Marvin Wheeler was driving west on Mission when he saw the light at the Hamilton Street intersection turn yellow. At that time, he was a half block from the intersection. He then heard an engine "rev up rather loud" behind him, and turned his head in time to see Mr. Barstad speed past him. Mr. Wheeler saw the pickup's brake lights come on for a second, but then the engine roared as Mr. Barstad accelerated again. Mr. Wheeler estimated Mr. Barstad entered the intersection at 55 to 60 miles per hour.
Mr. Wheeler saw Mr. Barstad collide first with a car northbound on Hamilton, then with a southbound car. The truck became airborne Before landing on top of a third vehicle. Fourteen-year-old Julie Allen, a passenger in the southbound vehicle, died as did Karen Sederholm, the driver of the vehicle on which Mr. Barstad's truck landed. Mr. Barstad later testified he knew he was going too fast to stop for the red light. He accelerated because he thought he could get through the intersection Before north-south traffic entered it.
Several of the witnesses at Mr. Barstad's trial testified about his conduct after the collisions. Mr. Phillips stated Mr. Barstad was sitting n his truck, crying, and "being very, very hostile." He smelled of alcohol and was telling [93 Wn.App. 558] people, "get away from my truck." Mr. Wheeler thought Mr. Barstad was intoxicated, but not "falling down drunk." Shelly Tombari said Mr. Barstad was wandering around, yelling, and raising his fists at people. Richelle Goettel, a nursing student, came to his aid. He said, "Wow, I did it.... Poor suckers; shoulda not been in my way, shoulda been able to see me coming, hell, shoulda been able to hear me. It's not my fault." When she asked if he was okay, he responded, "Well, f you[.]" As Ms. Goettel left him to help the other victims, she heard Mr. Barstad yell, "I don't know what you guys are making such a big deal out of this for.... [T]hey're not all that hurt." The spectators jeered, and Mr. Barstad raised his fist at a 16-year-old boy who was injured in the second vehicle he hit. He yelled, "But I can still make it worse than this[.]" Ms. Goettel inferred he intended to hit the boy.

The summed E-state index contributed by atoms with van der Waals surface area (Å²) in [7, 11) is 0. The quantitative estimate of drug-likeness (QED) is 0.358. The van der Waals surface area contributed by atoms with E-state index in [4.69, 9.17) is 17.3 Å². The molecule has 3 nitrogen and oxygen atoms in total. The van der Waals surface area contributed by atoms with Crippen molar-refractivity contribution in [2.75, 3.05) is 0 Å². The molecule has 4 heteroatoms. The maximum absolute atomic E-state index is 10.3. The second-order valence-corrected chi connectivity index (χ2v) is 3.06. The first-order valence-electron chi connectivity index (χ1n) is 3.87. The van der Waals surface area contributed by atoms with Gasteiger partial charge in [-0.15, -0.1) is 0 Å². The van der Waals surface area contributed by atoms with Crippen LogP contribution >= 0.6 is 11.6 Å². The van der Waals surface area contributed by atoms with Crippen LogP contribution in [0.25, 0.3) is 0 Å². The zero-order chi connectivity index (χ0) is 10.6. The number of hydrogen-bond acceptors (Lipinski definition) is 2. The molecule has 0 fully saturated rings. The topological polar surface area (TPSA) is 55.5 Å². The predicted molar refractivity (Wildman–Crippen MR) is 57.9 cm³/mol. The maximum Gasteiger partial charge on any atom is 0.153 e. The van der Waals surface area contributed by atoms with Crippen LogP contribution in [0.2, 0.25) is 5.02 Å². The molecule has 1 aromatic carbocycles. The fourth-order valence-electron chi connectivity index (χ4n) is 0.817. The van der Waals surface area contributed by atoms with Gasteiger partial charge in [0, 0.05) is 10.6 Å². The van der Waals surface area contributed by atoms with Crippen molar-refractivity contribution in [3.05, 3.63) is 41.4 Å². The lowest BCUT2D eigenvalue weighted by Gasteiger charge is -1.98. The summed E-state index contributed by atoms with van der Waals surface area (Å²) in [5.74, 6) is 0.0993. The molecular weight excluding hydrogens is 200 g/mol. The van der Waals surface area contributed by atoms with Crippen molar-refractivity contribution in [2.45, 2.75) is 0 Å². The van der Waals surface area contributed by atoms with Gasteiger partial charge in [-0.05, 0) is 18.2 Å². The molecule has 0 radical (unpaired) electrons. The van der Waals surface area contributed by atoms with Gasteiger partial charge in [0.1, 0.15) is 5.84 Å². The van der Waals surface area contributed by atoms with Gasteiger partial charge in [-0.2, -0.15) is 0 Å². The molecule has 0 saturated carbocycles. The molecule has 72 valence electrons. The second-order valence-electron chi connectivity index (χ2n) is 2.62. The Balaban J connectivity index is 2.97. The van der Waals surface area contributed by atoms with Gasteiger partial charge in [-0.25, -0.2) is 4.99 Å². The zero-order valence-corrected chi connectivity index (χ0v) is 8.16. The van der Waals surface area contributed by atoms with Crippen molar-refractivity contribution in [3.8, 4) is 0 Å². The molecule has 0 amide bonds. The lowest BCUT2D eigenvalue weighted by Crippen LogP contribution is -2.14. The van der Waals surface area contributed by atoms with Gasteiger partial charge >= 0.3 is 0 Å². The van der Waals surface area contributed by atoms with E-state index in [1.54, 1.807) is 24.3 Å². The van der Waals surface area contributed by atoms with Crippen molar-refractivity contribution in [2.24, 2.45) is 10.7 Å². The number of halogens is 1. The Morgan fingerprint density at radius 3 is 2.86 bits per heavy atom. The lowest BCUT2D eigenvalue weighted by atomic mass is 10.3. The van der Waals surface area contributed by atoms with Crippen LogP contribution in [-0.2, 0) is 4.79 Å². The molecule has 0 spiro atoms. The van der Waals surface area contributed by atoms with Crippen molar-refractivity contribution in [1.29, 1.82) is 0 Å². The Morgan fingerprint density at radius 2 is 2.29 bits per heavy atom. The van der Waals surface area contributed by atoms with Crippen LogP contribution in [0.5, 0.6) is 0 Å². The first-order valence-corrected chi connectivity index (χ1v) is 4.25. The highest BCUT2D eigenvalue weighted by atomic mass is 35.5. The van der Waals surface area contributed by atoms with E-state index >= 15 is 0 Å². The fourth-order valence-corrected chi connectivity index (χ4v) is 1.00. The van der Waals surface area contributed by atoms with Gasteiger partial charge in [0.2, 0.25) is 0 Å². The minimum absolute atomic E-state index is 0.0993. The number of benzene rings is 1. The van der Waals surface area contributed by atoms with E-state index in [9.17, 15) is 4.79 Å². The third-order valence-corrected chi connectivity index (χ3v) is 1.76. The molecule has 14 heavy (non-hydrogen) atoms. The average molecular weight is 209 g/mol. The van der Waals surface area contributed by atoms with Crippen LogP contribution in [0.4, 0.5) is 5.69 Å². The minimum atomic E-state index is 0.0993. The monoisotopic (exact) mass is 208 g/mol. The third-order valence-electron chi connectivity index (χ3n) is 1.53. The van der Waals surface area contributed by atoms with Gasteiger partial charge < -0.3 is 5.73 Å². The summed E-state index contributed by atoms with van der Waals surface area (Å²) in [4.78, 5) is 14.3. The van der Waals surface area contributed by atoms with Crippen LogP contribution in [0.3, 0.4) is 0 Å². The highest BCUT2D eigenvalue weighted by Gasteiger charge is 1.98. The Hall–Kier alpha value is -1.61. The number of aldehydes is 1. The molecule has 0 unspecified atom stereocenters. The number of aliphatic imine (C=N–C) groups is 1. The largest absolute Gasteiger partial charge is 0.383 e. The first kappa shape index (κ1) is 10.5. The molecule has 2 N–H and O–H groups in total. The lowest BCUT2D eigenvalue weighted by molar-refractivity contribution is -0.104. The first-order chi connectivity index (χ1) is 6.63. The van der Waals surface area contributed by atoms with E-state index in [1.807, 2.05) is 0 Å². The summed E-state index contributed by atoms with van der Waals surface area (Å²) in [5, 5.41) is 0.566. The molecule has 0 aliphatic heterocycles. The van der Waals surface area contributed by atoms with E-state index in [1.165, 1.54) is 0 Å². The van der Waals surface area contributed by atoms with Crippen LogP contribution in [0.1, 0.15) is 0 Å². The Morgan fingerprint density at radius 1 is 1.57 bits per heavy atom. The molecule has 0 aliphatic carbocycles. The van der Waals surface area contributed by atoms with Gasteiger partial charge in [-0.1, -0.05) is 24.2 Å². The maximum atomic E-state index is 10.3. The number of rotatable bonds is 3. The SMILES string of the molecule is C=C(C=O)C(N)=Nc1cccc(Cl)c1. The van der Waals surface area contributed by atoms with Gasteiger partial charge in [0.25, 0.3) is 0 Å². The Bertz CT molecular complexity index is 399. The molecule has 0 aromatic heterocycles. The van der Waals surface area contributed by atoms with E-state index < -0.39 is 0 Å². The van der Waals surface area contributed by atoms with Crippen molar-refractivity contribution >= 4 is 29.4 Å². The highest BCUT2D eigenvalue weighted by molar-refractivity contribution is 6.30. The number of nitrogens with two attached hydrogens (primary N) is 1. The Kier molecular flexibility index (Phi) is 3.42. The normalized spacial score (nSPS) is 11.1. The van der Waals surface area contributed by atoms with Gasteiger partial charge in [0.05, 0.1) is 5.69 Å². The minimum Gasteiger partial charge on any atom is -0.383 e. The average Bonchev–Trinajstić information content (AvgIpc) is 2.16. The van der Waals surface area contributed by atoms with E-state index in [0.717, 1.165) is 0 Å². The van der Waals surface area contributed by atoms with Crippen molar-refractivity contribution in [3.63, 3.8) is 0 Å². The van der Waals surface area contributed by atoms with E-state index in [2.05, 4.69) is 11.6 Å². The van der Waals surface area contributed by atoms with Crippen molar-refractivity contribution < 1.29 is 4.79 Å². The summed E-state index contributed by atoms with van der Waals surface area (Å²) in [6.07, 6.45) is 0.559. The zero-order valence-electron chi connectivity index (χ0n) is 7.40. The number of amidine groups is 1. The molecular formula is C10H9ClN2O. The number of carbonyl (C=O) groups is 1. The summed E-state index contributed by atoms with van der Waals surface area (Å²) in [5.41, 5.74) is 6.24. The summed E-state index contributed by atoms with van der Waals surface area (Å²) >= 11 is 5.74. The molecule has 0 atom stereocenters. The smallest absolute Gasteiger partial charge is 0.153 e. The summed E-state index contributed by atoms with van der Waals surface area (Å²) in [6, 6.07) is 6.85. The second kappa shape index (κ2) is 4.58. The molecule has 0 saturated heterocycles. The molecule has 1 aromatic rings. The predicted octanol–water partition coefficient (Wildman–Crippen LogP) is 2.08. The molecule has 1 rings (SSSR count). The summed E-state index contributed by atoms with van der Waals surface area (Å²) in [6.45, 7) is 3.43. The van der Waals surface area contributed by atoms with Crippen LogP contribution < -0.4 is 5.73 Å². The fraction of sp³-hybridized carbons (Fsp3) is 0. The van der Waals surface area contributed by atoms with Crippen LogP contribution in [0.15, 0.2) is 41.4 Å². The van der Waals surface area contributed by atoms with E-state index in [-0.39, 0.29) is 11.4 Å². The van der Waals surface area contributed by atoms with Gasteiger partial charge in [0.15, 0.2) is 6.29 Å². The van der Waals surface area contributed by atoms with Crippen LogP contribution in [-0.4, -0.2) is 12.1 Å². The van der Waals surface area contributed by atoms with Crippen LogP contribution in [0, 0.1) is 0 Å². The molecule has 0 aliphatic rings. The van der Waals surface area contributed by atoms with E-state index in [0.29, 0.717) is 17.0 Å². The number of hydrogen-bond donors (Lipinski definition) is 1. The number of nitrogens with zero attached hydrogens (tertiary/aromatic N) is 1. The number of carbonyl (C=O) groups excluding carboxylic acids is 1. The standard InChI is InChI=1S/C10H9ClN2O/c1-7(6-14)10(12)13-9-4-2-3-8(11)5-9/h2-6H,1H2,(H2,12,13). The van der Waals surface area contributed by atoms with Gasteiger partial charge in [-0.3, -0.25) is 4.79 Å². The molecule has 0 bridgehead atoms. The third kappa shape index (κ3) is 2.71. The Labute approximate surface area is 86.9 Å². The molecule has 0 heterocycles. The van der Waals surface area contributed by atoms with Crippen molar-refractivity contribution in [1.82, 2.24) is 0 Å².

Police Officer Robert Boothe contacted Mr. Barstad at the scene. Mr. Barstad was seated on the curb with an angry crowd around him. Officer Boothe conducted field sobriety tests on Mr. Barstad, and concluded he was intoxicated. He asked Mr. Barstad whether he believed his ability to drive was affected by his alcohol consumption. Mr. Barstad answered "No," but that his emotional state was. Another police officer at the scene testified that Mr. Barstad did not appear to have any difficulty answering questions.
According to Officer Boothe, Mr. Barstad showed no sign of remorse until later, when he transported him to the hospital for treatment. At that time, Officer Boothe told him that two people had died. Officer Boothe obtained two vials of blood from Mr. Barstad; later testing established his blood-alcohol level at .16. George Lindholm, the pathologist, stated a person with that level of alcohol can still recognize the dangers of operating a vehicle.